I’m feeling pretty miserable at the moment, with a head cold that’s gone south into my throat, so really everything above my shoulders is a serious biohazard zone. Tasting wine in this state would be miserable, both for me and for anyone who had to read my notes. Fortunately though, when I’m not sick, I drink faster than I write, so I have a backlog of photos and notes that just need the research and writing to make up my normal format. So here’s one that I tasted earlier, when I wasn’t completely miserable, the Willow Creek Vineyard Tulum Pinot Noir 2008.
I’m getting to the point that I think my posts are becoming half and half new material and ground that I’ve already covered. For every Nielluccio from Patrimonio where it’s a new grape and a new region, I write about a Syrah from San Antonio Valley. I certainly enjoyed both wines, but given a choice between the familliar and the unfamiliar, I’m always keen to try something new. However, to only write about the obscure gives a very skewed picture of the world of wine, and so while I’ve written about a Gamay and a Lagrein from the Mornington Peninsula, the region is best known for Pinot Noir, both of which are worth a quick recap.
The Mornington Peninsula is the arm of land that extends south from east of Melbourne, curving westward toward Geelong to almost enclose Port Phillip, the large natural harbour immediately south of Melbourne. I wrote briefly about the region when I covered the Point Leo Road Lagrein, but really only spoke about how it’s a cool(ish) climate, at least when compared with most wine producing regions of Australia. I wrote that soil types vary, which is certainly true, but I think I can do a bit better, particularly as there’s a fair amount of detail available.
There are three areas of exposed granite along the north and north western edge of the region, extruded volcanic basaltic rocks, quartz stones and pebbles, and various sediments. These give four distinct soil types, with a two layer yellow soil over clay found near Dromana in the north, red soil from the eroding basalt in the centre around Red Hill and Main Ridge, brown duplex soil near Merricks in the south east, and sandy soils in the central north at Moorooduc. Where Willow Creek is based is in the middle of a triangle formed by Moorooduc, Red Hill and Merricks, and their soils vary from the volcanic red soils associated with Red Hill to the grey sandy loams of Moorooduc.
As I mentioned, Mornington Peninsula is best know for Pinot Noir. Chardonnay and Pinot Gris/Grigio are widely planted as well, though with over 200 producers based in the region, there’s a growing collection of alternative varieties as well. Of those producers, the vast majority are small. Between the boutique nature of most of the production and the close proximity to Melbourne, the region as a whole does well out of tourism, and is cultivating a fine food culture as well.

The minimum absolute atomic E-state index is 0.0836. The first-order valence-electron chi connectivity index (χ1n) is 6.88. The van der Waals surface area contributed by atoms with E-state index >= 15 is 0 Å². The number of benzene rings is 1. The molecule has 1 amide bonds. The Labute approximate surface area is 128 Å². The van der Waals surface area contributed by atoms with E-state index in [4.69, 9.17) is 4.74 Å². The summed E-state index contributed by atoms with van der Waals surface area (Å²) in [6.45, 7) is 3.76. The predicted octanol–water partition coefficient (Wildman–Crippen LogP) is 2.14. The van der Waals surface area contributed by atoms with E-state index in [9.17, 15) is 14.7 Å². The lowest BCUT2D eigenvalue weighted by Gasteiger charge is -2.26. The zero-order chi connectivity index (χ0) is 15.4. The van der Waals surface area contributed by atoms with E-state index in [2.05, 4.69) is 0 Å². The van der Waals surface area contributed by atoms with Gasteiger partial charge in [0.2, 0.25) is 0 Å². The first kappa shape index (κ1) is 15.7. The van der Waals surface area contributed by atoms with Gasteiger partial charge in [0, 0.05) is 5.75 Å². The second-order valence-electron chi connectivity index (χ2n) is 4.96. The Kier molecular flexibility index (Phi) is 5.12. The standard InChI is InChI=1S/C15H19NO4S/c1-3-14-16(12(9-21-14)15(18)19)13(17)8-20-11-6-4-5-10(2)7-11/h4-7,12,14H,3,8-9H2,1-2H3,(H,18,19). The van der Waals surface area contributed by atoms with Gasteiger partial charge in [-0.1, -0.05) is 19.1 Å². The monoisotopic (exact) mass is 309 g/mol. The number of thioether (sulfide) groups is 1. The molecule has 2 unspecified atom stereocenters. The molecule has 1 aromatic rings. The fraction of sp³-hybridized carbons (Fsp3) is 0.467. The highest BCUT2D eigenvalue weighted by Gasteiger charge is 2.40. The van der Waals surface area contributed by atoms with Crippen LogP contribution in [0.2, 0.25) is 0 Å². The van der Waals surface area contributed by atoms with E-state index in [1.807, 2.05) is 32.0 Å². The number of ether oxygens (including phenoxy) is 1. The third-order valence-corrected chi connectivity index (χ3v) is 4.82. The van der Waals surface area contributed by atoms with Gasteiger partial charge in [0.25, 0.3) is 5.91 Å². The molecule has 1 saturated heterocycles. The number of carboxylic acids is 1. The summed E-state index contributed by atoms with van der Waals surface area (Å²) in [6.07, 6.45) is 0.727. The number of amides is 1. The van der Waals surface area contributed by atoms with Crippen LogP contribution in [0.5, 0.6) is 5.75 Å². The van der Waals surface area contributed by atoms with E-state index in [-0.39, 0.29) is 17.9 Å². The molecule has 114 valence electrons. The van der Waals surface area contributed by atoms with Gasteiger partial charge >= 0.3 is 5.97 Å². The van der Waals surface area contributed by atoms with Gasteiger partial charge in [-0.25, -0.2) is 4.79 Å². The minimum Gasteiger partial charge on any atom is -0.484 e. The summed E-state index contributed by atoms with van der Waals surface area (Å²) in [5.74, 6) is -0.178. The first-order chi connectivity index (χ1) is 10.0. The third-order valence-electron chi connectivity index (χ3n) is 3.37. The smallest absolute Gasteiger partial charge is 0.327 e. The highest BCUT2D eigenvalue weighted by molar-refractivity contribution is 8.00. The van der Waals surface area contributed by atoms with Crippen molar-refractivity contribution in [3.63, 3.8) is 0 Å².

I want to write something more about the wine style of the Mornington Peninsula, but beyond small scale, cool climate, and New World, the only thing I can think to add is relatively young. While there are records of very small scale viticulture going back (on and off) to the 19th century, the industry as it stands today was only founded in the 1970s and is not as yet as well known internationally as many other Australian wine regions. I put that down in part to the small quantities of wine produced across many producers, and also that the selling point of an Australian cool climate perhaps doesn’t resonate as well on the world stage when globally it’s not difficult to find wine regions that are in fact much cooler. Still, I think it has a well established reputation within Australia and some key players, such as Ten Minutes by Tractor, Port Phillip Estate and Kooyong (and certainly others) are making waves internationally.
Willow Creek Vineyard is based on a property that was first settled as a farm in 1876, but vines weren’t planted until 1988 when it was acquired by three families who planted Chardonnay, Pinot Noir and Cabernet Sauvignon. At close to 25 years old, their vines are apparently among the oldest in the region, which just goes to underscore how young the region is as a whole. The first vintage was in 1991 and a winery was constructed on the site in 1998, as well as a cellar door and restaurant. Winemaking it broadly described as non-interventionist, which is one of those terms which I’m sure everyone means when they say it, but what the term itself means can vary a great deal. In addition to varietal wines of the original varieties planted, they produce a Shiraz, a Sauvignon Blanc, a Pinot Noir rosé, and a sparkling wine from Chardonnay and Pinot Noir.
In the glass, this wine is clear and bright, medium garnet, with slow thick legs. On the nose it’s clean and developing, with medium intensity notes of strawberry, sweet spice, sour cherry, and dried herbs. On the palate it’s dry, (though somewhat fruit sweet – not residual sugar), with medium plus acidity, medium body, medium plus flavour, medium plus fine tannins, medium plus alcohol, and medium length. There are notes of sour cherry, some herbs, a bit of oak, some pencil shavings, and black pepper on the finish.
I’ll rate this wine as good, but not without some reservations. It was very big for a Pinot Noir, even from the New World, both in terms of intensity and alcohol. I think some of the sweetness I put down to fruit may have also been alcohol. The bottle says 14% ABV which is on the high side for this grape, particularly from a cool climate. Then again, compared to a Shiraz from Barossa it’s almost delicate. The flavours and complexity certainly said Pinot Noir, so it might just have been that 2008 was a hot vintage. I look forward to trying some other Mornington Peninsula vintages to compare and contrast.